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4 No. 48
Paul Faragiano, &c., et al.,
Respondents,
v.
Town of Concord,
Appellant, et al.,
Defendants.


2001 NY Int. 35

March 29, 2001

This memorandum is uncorrected and subject to revision before publication in the New York Reports.

Michael J. Willett, for appellant.
John M. Curran, for respondents.



MEMORANDUM:

The order of the Appellate Division should be reversed, with costs, plaintiffs' motion to amend their amended complaint denied, defendant Town's cross motion for partial summary judgment on its second affirmative defense for apportionment under CPLR article 16 granted and the certified question answered in the negative.

Seventeen-year-old plaintiff Paul Faragiano was injured when a Jeep in which he was a passenger veered off the road, rolled over several times and struck a camper parked nearby. Faragiano, by his guardian, commenced this action against, among others, the driver of the Jeep, the owner of the camper, the contractor that resurfaced the road and the Town of Concord. As relevant here, plaintiffs allege that the Town negligently constructed and maintained its road and that its contractor, defendant Midland Asphalt, negligently permitted a build-up of oil or tar on the road. The Town asserted, as an affirmative defense, that its liability for any noneconomic losses should be apportioned among the other tortfeasors pursuant to CPLR article 16. Plaintiffs moved to amend their pleadings to allege that CPLR 1602 (2)(iv) precluded apportionment. The Town then cross- moved for partial summary judgment on its article 16 defense, arguing that CPLR 1602 (2)(iv) is not an exception to apportionment under article 16, but a savings provision that preserves vicarious liability. Supreme Court granted plaintiffs' motion to amend their pleadings and denied the Town's cross motion for partial summary judgment. The court concluded that because the Town's liability arose from a breach of a non- delegable duty, it could not invoke limited liability under CPLR article 16.

The Appellate Division affirmed and held that CPLR 1602 (2)(iv) bars a defendant from seeking apportionment under article 16 where liability is based on a non-delegable duty or respondeat superior (272 2 975, 976). The Appellate Division then granted the Town leave to appeal and certified the following question to us: "Was the order of this Court entered May 10, 2000 properly made?" Based on our decision in Rangolan v County of Nassau (__ NY2d __ [decided today]), we answer that question in the negative.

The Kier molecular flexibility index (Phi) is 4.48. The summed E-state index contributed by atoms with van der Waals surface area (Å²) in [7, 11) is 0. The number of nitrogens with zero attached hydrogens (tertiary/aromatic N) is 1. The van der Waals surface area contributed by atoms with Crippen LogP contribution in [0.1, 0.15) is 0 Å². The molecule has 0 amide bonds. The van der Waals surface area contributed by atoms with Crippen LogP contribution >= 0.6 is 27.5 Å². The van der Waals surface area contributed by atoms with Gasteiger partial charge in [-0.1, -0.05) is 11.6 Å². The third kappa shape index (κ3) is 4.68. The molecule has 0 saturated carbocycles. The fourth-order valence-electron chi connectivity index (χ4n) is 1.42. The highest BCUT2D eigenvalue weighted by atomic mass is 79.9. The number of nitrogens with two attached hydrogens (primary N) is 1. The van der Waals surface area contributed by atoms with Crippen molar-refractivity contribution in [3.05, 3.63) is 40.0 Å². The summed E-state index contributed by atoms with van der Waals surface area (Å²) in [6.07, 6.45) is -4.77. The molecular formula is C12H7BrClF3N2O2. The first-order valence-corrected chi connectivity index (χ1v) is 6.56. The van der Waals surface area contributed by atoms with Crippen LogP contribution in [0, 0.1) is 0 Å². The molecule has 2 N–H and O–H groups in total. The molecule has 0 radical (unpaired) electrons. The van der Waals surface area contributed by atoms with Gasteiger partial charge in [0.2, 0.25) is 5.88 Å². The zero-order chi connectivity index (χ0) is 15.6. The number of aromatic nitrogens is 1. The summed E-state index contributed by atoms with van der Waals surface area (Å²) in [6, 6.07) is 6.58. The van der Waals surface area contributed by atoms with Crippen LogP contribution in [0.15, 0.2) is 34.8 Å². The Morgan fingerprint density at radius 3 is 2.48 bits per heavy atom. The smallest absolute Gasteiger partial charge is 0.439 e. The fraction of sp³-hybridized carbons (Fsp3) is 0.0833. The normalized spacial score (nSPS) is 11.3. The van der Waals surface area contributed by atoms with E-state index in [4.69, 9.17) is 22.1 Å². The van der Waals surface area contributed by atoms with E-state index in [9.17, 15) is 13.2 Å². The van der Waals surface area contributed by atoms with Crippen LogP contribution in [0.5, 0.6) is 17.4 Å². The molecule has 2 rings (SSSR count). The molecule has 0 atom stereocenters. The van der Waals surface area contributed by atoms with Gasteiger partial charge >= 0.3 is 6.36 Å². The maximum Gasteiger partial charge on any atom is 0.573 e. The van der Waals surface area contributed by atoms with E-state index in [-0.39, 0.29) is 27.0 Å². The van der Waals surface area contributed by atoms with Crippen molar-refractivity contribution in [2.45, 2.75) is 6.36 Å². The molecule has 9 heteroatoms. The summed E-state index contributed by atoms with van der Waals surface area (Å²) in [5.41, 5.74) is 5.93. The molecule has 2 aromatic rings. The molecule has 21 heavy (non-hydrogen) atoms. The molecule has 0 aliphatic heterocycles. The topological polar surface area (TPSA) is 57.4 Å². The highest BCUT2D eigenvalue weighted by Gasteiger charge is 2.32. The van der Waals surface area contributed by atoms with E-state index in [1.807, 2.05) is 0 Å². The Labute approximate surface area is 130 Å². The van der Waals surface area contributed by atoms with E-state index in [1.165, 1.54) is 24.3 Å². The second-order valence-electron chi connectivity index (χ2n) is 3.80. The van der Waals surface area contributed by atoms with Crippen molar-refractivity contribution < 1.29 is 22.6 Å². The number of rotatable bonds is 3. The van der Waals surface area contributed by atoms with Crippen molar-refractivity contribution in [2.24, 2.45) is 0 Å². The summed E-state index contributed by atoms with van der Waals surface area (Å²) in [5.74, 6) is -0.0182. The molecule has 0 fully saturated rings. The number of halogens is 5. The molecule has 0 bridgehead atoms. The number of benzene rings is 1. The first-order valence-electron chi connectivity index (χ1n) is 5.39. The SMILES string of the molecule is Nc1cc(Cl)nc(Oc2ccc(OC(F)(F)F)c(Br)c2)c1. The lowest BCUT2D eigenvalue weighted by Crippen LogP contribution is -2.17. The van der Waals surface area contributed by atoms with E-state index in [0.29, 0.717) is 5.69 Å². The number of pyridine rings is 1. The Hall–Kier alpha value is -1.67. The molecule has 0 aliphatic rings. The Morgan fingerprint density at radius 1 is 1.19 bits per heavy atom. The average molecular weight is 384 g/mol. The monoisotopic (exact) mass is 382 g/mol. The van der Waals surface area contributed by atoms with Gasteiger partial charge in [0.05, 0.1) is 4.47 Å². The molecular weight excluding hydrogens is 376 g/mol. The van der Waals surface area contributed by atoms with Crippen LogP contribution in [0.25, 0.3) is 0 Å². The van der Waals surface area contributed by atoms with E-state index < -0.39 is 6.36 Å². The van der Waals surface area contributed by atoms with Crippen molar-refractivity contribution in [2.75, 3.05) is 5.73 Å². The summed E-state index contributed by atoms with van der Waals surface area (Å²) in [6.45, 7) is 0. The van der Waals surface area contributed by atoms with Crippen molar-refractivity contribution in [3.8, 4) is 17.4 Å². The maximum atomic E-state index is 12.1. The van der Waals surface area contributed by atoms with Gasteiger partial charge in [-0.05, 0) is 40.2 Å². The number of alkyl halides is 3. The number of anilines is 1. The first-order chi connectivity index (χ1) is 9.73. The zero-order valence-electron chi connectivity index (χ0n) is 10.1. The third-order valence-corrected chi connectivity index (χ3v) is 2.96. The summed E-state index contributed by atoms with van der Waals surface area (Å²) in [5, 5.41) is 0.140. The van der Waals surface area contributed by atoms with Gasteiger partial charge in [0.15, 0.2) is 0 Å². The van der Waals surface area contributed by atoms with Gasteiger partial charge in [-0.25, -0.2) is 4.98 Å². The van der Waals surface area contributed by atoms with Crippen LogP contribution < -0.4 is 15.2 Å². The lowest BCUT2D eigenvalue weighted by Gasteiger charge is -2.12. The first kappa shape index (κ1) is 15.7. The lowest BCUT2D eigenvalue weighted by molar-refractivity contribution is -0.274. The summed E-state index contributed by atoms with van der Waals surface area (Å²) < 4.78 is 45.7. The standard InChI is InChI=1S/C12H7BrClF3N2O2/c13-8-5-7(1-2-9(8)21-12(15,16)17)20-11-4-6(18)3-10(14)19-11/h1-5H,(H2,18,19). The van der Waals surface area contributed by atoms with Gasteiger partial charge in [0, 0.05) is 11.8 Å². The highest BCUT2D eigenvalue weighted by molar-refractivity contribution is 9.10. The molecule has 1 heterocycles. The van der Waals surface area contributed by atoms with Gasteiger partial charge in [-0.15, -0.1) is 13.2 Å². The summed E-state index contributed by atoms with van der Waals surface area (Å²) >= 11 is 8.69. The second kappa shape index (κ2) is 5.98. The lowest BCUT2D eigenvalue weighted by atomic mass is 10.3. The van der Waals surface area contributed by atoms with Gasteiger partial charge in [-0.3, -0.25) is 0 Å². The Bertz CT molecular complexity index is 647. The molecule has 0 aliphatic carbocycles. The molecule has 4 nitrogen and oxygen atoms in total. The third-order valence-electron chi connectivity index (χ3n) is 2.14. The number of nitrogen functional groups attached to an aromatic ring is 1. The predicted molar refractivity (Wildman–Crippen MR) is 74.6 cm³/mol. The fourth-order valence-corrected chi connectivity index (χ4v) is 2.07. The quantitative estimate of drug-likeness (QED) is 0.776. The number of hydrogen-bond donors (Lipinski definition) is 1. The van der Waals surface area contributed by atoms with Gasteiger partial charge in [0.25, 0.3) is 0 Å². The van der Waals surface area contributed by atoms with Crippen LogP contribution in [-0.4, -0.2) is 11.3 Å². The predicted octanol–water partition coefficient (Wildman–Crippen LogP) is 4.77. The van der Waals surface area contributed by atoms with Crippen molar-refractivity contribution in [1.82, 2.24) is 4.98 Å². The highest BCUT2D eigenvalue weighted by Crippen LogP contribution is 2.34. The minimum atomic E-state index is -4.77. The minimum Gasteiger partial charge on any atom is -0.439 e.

In Rangolan, we rejected the argument that CPLR 1602 (2)(iv) bars apportionment of noneconomic damages among joint tortfeasors where liability arises from a breach of a non- delegable duty. Instead, we held that CPLR 1602 (2)(iv) is a savings provision that ensures that a defendant under a non- delegable duty remains vicariously liable for the negligence of its delegates or employees. Thus, here, plaintiffs cannot rely on CPLR 1602 (2)(iv) to preclude the Town from seeking apportionment between itself and other joint tortfeasors for whose liability it is not answerable. However, to the extent plaintiffs allege that the Town is vicariously liable for the negligence of defendant Midland Asphalt in its resurfacing of the road, we note that CPLR 1602 (2)(iv) precludes apportionment between them (see, Rangolan, supra, __ NY2d __ [decided today]; see also, Lopes v Rostad, , 45 NY2d 617, 623 [a municipality owes a non-delegable duty to maintain its roads in a reasonably safe condition]).

Order reversed, with costs, plaintiffs' motion to amend their amended complaint denied, defendant Town's cross motion for partial summary judgment on its second affirmative defense for apportionment under CPLR article 16 granted and certified question answered in the negative, in a memorandum. Chief Judge Kaye and Judges Smith, Levine, Ciparick, Wesley, Rosenblatt and Graffeo concur.

Decided March 29, 2001